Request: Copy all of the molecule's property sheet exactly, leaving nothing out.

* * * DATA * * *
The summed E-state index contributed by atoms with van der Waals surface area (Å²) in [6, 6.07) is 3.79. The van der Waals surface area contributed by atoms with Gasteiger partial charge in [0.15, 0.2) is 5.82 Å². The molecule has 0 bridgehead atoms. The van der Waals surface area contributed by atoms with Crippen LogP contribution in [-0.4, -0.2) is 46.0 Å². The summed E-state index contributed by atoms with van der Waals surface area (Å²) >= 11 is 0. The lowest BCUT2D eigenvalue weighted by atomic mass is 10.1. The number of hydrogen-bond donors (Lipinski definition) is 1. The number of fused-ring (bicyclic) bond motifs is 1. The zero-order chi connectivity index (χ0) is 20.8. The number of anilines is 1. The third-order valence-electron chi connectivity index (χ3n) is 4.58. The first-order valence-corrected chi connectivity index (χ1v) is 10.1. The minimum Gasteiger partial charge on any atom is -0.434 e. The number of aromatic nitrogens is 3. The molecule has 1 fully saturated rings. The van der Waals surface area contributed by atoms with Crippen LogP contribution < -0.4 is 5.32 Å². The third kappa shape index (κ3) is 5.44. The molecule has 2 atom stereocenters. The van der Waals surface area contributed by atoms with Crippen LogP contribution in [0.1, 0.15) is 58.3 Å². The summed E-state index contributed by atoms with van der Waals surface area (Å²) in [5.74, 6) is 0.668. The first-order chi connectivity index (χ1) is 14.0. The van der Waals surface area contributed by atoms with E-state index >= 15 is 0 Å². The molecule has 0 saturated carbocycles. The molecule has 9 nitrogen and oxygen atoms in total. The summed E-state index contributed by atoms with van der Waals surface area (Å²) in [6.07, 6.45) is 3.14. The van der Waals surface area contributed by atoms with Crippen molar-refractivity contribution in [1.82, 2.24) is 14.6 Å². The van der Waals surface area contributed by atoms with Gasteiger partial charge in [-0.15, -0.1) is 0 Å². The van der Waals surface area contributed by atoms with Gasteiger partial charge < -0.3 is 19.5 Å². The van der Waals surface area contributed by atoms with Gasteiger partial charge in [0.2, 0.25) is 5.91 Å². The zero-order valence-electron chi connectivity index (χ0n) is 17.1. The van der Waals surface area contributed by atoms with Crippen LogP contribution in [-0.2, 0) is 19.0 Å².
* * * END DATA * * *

The summed E-state index contributed by atoms with van der Waals surface area (Å²) in [6, 6.07) is 3.79. The van der Waals surface area contributed by atoms with Gasteiger partial charge in [0.15, 0.2) is 5.82 Å². The molecule has 0 bridgehead atoms. The van der Waals surface area contributed by atoms with Crippen LogP contribution in [-0.4, -0.2) is 46.0 Å². The summed E-state index contributed by atoms with van der Waals surface area (Å²) >= 11 is 0. The lowest BCUT2D eigenvalue weighted by atomic mass is 10.1. The number of hydrogen-bond donors (Lipinski definition) is 1. The number of fused-ring (bicyclic) bond motifs is 1. The zero-order chi connectivity index (χ0) is 20.8. The number of anilines is 1. The third-order valence-electron chi connectivity index (χ3n) is 4.58. The first-order valence-corrected chi connectivity index (χ1v) is 10.1. The minimum Gasteiger partial charge on any atom is -0.434 e. The number of aromatic nitrogens is 3. The molecule has 1 fully saturated rings. The van der Waals surface area contributed by atoms with Crippen LogP contribution < -0.4 is 5.32 Å². The third kappa shape index (κ3) is 5.44. The molecule has 2 atom stereocenters. The van der Waals surface area contributed by atoms with Crippen LogP contribution in [0.1, 0.15) is 58.3 Å². The summed E-state index contributed by atoms with van der Waals surface area (Å²) in [5.74, 6) is 0.668. The first-order chi connectivity index (χ1) is 14.0. The van der Waals surface area contributed by atoms with E-state index >= 15 is 0 Å². The molecule has 0 saturated carbocycles. The molecule has 9 nitrogen and oxygen atoms in total. The summed E-state index contributed by atoms with van der Waals surface area (Å²) in [6.07, 6.45) is 3.14. The van der Waals surface area contributed by atoms with Crippen molar-refractivity contribution in [1.82, 2.24) is 14.6 Å². The van der Waals surface area contributed by atoms with Gasteiger partial charge in [-0.15, -0.1) is 0 Å². The van der Waals surface area contributed by atoms with Gasteiger partial charge < -0.3 is 19.5 Å². The van der Waals surface area contributed by atoms with Gasteiger partial charge in [0.2, 0.25) is 5.91 Å². The zero-order valence-electron chi connectivity index (χ0n) is 17.1. The van der Waals surface area contributed by atoms with Crippen LogP contribution in [-0.2, 0) is 19.0 Å².